Chris B (5:54:41 PM): Why not go for it here on 4th and 1?
Chris B (5:54:49 PM): 3 points is almost worthless, 7 ends it.
Patrick D (5:55:36 PM): plus the benefit of field position if they don't get it
Chris B (5:55:46 PM): Yeah
Chris B (5:55:56 PM): I don't agree with kicking. This makes no sense to me.
Chris B (5:56:16 PM): If it's at the 25 or 30 I could understand, but trapping them this deep if they miss? Not worth it.
Chris B (5:57:15 PM): Prolly doesn't matter. That was almost a 5 minute drive.
[Colts field goal, Stover kicks one of those three-foot high line drive kickoffs]
Patrick D (5:57:53 PM): I don't know why teams don't just kick off like that every time
Patrick D (5:58:21 PM): that low line drive three bounce to the endzone thing. it never gets returned past the 30
Chris B (5:58:46 PM): I guess cause you're conceding the 30 yard line, but if you have a K that can't get it 5 deep into the end zone every time then yeah, seems to make sense.
Chris B (5:59:11 PM): How many TOs do the Jets have?
Patrick D (5:59:39 PM): not enough
[Chris' timing remains impeccable. The Jets instantly turn the ball over]
Chris B (5:59:49 PM): Game set match
Chris B (6:00:48 PM): The only good thing about the Jets losing is not have to listen to Ravens fans whine about how Rex took Sanchez and the Jets farther than Harbs took Flacco and the Ravens his first season.
Patrick D (6:00:51 PM): I put $10,000,000 on the under, btw
Chris B (6:01:18 PM): Talk to Eli. He's got that kinda cash sitting in his couch and deserves it less than me.
Patrick D (6:02:44 PM): I hate those complaints. Who TF cares. Two different teams/situations/everything.
Chris B (6:03:44 PM): Yeah, agree. We're just hearing a lot of second-guessing from Ravens fans though. "Why didn't we hire Rex?" "Is Sanchez better than Flacco?" "We should start Troy Smith!"
Patrick D (6:05:04 PM): It's the same thing with all the Stafford-backers getting all defensive and feeling they have something to prove WRT Sanchez. They drag down Sanchez constantly as if that somehow proves something about the quality of Stafford. The cognitive dissonance is staggering.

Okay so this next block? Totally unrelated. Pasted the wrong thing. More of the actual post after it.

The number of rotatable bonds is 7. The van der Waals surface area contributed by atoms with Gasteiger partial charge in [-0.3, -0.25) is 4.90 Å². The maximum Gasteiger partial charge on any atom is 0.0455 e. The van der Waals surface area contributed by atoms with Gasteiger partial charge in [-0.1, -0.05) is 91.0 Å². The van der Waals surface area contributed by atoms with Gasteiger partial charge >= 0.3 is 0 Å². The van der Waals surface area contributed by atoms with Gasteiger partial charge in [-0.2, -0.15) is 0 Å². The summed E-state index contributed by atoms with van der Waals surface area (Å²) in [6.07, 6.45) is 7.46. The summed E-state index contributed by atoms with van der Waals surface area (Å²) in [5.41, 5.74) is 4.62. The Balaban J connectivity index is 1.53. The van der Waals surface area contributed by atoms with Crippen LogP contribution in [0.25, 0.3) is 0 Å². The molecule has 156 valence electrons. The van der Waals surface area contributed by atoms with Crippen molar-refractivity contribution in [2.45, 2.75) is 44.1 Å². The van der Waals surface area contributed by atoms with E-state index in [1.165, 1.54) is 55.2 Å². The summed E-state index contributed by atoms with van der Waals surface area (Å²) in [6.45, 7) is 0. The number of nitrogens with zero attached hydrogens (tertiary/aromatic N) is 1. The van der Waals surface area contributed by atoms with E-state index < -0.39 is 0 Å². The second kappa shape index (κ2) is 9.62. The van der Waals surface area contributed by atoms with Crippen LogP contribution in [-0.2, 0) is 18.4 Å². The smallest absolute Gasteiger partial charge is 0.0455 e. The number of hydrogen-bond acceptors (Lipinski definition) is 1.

Chris B (6:05:53 PM): Well Sanchez is playing in the Conf Championship game and Stafford only won two games, so obviously Sanchez is WAAAAAY better LDO!!!
Patrick D (6:07:09 PM): It isn't even that I disagree with the arguments, it's more that the reasons that they are important to these people baffle me. How Sanchez did this year has no bearing on Stafford. How Sanchez does in his career also has no bearing on Stafford.
Chris B (6:08:21 PM): Could depend on the argument... "Value for the money" sorta thing...
Patrick D (6:08:49 PM): Lions were going to pay #1 money no matter what
Wednesday, January 20, 2010
From the NFL release:
During the Final League Year, the eight clubs that make the Divisional Playoffs in the previous season have additional restrictions that limit their ability to sign unrestricted free agents from other clubs. In general, the four clubs participating in the championship games are limited in the number of free agents that they may sign; the limit is determined by the number of their own free agents signing with other clubs. They cannot sign any UFAs unless one of theirs is signed by another team.This is really limiting for those eight teams. Not only can they not sign free agents until they lose them, they also can't sign them for bigger contracts than those they lost. The teams that lost last weekend will be permitted a sign one UFA, if I am reading this correctly.
For the four clubs that lost in the Divisional Playoffs, in addition to having the ability to sign free agents based on the number of their own free agents signing with other clubs, they may also sign players based on specific financial parameters. Those four only will be permitted to sign one unrestricted free agent for $5.5 million (estimated) or more in year one of the contract, plus the number of their UFAs who sign with another team. They also can sign any unrestricted free agents for less than $3.7 (estimated) million in year one of the contract with limitations on the per year increases.
In the case of all final eight teams, the first year salary of UFAs they sign to replace those lost cannot exceed the first year salary of the player lost with limitations on the per year increases.
This also provides opportunities for rivals of those teams to depress the markets, or at least to delay them until free agents that they may be contending for have gone elsewhere. It will be interesting to see how this develops but I expect significant unintended consequences from this.
Tuesday, January 19, 2010
Okay, someone is going to have to explain this to me.
Chan Gailey? Really?
I understand that Buffalo isn't exactly the sexiest landing spot for a potential head coach. It sits up there somewhere north of Canada and after all of its industry fled about 20 years ago its raison d'être is as a support system for honeymoon suites overlooking Niagara Falls.
But still. Chan Gailey?
The last we heard from Gailey he was busy getting fired by Todd Haley in preseason (or demoted or whatever). And even if that was a personality clash or something, it isn't like he had a sterling resume leading up to 2009. His career high point, I guess, was following Jimmy Johnson in Dallas with a couple of reasonable seasons as that team faded into obscurity. He coached Georgia Tech for a six year stretch in which the Jackets won exactly 7 games in five of them (they won nine in '06).